Ferrari's dashboard, and it's digital! It's somewhat simpler than the current one, in fact nowadays there is no instrument panel on the dashboard, everything is on the steering wheel. On the steering wheel which lies on the top of the dashboard there is not a single button, it was used solely for steering. The little black lever at the bottom right side is the gear shift. In the olden days everything was so much simpler.
Everyone remembers Senna's black Lotus, but who was his teammate? One Scottish fellow known as Johnny Dumfries, in fact Marquees John Colum Crichton-Stewart, a member of a British noble family. If anybody in F1 didn't do it for the money it was him, and although he didn't set F1 on fire he did won the 24 hr Le Mans some two years after the first Hungaroring race. In the 1986 Hungarian Grand Prix he started 8th, finished 5th, and scored 2 points.
Fire marshals at Hungaroring. At this time Ecclestone had already stepped up the safety efforts, but luckily there was not much to do for the marshals except a bit of an issue with Patrese's Brabham during the race.
Another unforgettable face, with lots of hair: Gerhard Berger, Benetton's Austrian hope. He was 26, and just a few months later he would go on to win his first F1 race, in Mexico. At Hungaroring he never had any real luck, never won a race here, on our first race he didn't even reached the finish.
Water was necessary back then too, but the tank car provided better vantage point than any of the grandstands. Those luckiest were able to find a spot on top of it, with sight lines better than even from the Paddock Club, and the dress code was much more relaxed too.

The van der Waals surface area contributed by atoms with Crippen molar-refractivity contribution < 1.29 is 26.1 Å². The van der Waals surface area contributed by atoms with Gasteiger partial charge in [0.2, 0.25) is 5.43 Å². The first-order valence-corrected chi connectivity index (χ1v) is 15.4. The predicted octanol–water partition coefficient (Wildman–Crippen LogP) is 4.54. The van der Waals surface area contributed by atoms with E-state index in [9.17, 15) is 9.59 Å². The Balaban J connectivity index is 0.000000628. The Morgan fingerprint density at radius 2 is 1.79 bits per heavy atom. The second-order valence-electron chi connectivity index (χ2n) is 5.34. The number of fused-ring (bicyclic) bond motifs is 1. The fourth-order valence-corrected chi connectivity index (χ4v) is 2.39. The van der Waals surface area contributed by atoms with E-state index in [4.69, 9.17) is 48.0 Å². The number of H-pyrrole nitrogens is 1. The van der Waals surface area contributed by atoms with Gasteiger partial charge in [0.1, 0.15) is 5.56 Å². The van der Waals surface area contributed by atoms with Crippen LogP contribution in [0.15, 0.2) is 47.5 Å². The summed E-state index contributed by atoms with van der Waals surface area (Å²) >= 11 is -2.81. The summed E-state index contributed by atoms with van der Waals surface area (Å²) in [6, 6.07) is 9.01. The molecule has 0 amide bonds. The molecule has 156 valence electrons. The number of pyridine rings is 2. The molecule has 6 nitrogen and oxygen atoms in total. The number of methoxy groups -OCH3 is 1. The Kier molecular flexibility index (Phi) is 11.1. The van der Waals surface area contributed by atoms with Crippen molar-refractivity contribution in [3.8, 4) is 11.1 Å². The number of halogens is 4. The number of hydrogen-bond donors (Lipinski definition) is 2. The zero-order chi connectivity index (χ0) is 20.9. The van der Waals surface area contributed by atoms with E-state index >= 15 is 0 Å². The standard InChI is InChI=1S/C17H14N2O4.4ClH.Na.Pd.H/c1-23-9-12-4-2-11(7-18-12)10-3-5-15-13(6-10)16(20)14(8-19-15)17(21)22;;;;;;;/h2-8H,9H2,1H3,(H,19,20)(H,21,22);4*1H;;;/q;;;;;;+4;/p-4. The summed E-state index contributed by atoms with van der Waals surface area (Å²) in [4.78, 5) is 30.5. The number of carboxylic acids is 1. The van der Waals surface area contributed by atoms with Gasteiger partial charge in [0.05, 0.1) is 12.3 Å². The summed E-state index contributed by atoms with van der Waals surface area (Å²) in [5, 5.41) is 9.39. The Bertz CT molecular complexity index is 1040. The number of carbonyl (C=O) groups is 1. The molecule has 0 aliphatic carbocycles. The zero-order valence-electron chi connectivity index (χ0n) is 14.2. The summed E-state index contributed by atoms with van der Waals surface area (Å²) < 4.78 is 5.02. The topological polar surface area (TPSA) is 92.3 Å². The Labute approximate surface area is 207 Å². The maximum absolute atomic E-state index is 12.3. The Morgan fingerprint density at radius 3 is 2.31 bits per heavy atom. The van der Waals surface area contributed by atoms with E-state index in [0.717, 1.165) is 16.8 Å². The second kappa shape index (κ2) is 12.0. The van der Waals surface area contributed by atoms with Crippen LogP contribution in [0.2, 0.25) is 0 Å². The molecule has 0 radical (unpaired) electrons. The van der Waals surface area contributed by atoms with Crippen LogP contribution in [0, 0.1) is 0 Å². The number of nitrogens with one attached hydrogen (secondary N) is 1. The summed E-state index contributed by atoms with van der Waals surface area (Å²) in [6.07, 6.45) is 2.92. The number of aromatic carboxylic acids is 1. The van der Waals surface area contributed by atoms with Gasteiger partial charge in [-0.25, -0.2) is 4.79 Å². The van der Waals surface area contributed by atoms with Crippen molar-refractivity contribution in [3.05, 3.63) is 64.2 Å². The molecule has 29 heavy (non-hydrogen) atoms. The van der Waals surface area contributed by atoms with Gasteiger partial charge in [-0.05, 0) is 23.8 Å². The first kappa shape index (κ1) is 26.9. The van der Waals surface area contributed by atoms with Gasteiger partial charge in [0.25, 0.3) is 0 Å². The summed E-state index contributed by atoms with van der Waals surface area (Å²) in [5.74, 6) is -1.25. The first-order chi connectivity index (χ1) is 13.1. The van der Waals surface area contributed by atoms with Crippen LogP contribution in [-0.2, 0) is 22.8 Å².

Another old friend, Riccardo Patrese. He drove a Brabham but his race finished very early after getting stuck on a curb. In later years there were races with Williams in which he looked like a sure winner only to drop out of the lead so he never actually won here. But he really enjoyed coming here.
Ayrton Senna, the first pole winner at Hungaroring. He finished the race in 2nd place after being overtaken by Nelson Piquet with a genius move. He went on to win three times on the Hungarian F1 track, making him one of the great masters of Hungaroring.
We already mentioned Mansell, who was in the star role many times here but probably never more than in 1992 when it wasn't him who won but Senna: nevertheless, the Englishman secured his one and only World Champion title right here.
Alain Prost scored 51 F1 victories in total, not once at the Hungaroring. He had little luck here, but his 1988 duel with Senna is a classic: He passed the Brazilian for the lead with great difficulty at the start, only to lose it right away in the next curve. In 1986 he started from 3rd and dropped out with technical trouble on the 23rd lap.
Mansell just before the start. His fireproof hedgear was unique, leaving only the most necessary senses in the open.
Tova e prevod na snimkite ot ungarski
Edited by DON_CHEFO, 15 August 2017 - 18:42.